Definitions for vis-à-visˌvi zəˈvi; Fr. vi zaˈvi; -ˈviz; Fr. -ˈvi
This page provides all possible meanings and translations of the word vis-à-vis
Random House Webster's College Dictionary
vis-à-visˌvi zəˈvi; Fr. vi zaˈvi; -ˈviz; Fr. -ˈvi(adv.; adj.; prep.; n.)(pl.)-vis
(adv.)face to face.
(prep.)in relation to:
income vis-à-vis expenditures.
(n.)a person face-to-face with or situated opposite to another.
a person of equal authority, rank, or the like.
a carriage in which the occupants sit face to face.
Ref: tête-à-tête (def. 2). 2
Origin of vis-à-vis:
1745–55; < F
counterpart, opposite number, vis-a-vis(noun)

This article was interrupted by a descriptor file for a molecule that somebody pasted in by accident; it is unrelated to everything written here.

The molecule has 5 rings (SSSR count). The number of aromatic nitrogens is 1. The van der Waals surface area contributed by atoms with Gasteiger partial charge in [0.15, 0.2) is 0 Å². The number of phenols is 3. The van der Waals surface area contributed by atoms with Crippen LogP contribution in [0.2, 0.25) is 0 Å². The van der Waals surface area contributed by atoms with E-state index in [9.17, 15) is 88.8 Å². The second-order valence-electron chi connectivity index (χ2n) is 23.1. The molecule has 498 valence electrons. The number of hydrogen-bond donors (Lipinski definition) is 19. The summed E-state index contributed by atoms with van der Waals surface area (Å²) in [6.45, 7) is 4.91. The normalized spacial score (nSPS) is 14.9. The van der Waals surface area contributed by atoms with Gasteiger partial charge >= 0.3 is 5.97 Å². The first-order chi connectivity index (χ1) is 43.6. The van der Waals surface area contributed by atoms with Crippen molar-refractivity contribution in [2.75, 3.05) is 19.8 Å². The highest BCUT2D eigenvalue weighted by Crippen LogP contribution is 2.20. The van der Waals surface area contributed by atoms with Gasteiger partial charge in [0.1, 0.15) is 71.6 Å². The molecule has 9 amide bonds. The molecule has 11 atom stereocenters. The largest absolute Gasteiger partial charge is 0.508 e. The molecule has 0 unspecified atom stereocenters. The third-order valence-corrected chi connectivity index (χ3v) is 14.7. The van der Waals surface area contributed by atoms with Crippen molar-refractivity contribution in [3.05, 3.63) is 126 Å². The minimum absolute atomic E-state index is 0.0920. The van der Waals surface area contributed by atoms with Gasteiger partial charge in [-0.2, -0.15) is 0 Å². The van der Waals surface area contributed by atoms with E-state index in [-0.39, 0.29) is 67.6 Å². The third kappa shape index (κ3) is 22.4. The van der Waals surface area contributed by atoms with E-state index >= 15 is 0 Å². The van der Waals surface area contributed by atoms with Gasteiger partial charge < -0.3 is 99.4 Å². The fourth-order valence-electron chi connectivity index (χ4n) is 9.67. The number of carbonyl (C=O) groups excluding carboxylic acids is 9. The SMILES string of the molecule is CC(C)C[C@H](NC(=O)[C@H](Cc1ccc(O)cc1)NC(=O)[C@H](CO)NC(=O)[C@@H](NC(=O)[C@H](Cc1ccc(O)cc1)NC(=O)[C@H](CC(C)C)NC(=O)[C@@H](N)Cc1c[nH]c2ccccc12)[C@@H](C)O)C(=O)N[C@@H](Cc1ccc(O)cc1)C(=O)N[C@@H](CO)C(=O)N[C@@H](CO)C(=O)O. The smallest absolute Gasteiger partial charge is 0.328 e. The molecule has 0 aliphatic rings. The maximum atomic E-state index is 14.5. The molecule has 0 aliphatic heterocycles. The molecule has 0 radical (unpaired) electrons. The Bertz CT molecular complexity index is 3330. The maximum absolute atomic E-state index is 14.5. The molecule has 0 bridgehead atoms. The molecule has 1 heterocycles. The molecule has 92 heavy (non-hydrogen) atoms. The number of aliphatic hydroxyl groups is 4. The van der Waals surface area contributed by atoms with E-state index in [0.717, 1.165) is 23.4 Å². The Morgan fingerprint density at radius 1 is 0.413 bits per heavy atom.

a person or thing having the same function or characteristics as another
love seat, loveseat, tete-a-tete, vis-a-vis(adverb)
small sofa that seats two people
face-to-face with; literally `face to face'
"they sat vis-a-vis at the table"; "I found myself vis-a-vis a burly policeman"
one who, or that which, is face to face with another; esp., one who faces another in dancing
a carriage in which two persons sit face to face. Also, a form of sofa with seats for two persons, so arranged that the occupants are face to face while sitting on opposite sides
face to face
A vis-à-vis is a carriage in which the passengers sit face to face. The term comes from the French vis-à-vis, meaning face to face. These carriages are still commonly made by Amish carriage makers in the midwestern United States. Also in the Western world, the vis-a-vis is the most common type of carriage style used to cart tourists and leisure seekers in downtown urban settings.
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